Politics

Don’t Buy Le Tanker

The debate over whether America’s Boeing or Europe’s Airbus should be given the contract to build America’s next generation of mid-air refueling tankers has focused on several important topics, including the embarrassing flaws a recent General Accountability Office report found in the Air Force procurement process, the reshuffling of Pentagon jobs in its wake, and the suitability of both aircraft for the mission, chronicled in an excellent series in HUMAN EVENTS.

All of these are important topics, but Americans should also step back and ask some basic questions before outsourcing key defense systems to foreign firms. Specifically, we need to ask ourselves whether it is wise to maintain a defense manufacturing base here at home; whether outsourcing defense systems would aid foreign governments’ efforts to subsidize their defense manufacturing base at the expense of our own; whether the countries to which we are outsourcing defense systems are dependable strategic allies; and whether the companies to which we are outsourcing our defense systems represent a security risk.

Should America Maintain a Defense Manufacturing Base Here At Home?

First, we should ask ourselves whether or not it is important for America to make sure we have the ability to manufacture all necessary defense systems within the borders of the United States. In the event of a widespread conflict that damages our allies’ manufacturing bases, disrupts international supply lines, or threatens allies with retaliation if they supply America with military components, would our nation still be able to supply our armed forces with everything they need to deter aggression and prevail in a conflict? As fundamental a question as this may be to most Americans, we have not heard it seriously addressed by the officials involved in the acquisition of the new tanker aircraft. Americans deserve a clear, straightforward answer to this question.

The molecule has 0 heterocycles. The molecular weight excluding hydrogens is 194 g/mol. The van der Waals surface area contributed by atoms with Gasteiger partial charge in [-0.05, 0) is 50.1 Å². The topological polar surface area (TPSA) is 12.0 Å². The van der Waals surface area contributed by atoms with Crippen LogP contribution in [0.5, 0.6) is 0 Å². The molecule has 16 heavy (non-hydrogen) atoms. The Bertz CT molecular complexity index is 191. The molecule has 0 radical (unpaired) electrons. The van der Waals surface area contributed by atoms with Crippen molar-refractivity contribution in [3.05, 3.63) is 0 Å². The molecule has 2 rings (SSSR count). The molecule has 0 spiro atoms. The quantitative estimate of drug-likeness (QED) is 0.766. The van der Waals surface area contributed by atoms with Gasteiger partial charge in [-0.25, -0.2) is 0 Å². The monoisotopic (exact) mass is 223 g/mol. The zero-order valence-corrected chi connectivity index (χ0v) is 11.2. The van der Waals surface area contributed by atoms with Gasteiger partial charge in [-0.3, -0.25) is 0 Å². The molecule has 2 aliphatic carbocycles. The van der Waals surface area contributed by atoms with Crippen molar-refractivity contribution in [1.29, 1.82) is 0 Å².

Would Buying a Foreign Tanker Subsidize Foreign Defense Manufacturing Bases at the Expense of Our Own?

Anyone vaguely familiar with international trade issues knows that EADS has developed all its major aircraft with billions of dollars in subsidies from European governments. Airbus Industries is like that over-privileged teenager who drives into the high-school parking lot in a fancy new sports car. The kids all know that car wasn’t purchased with babysitting or paper-route money. The kid’s parents bought it for him. Likewise, nobody believes the cash-strapped, delay-ridden EADS has developed their aircraft from retained profits and private capital. EADS and Airbus got their money risk-free from their parents — the European governments whose stated industrial policy is to subsidize an aerospace industry to rival — and eventually overtake — America’s.

Let’s not kid ourselves. The United States Trade Representative has brought suit against Airbus in the World Trade Organization for a reason — European governments have engaged in an ongoing policy of massive, illegal subsidies to Airbus. No one seriously questions this, but for some reason, past Pentagon officials, Defense Secretary Gates, and his chief acquisitions officer John Young have all chosen to ignore it. Why? Have they been ordered to ignore how we might assist a predatory European industrial policy at the expense of America’s aerospace industry, or do they simply think it’s not worthy of consideration?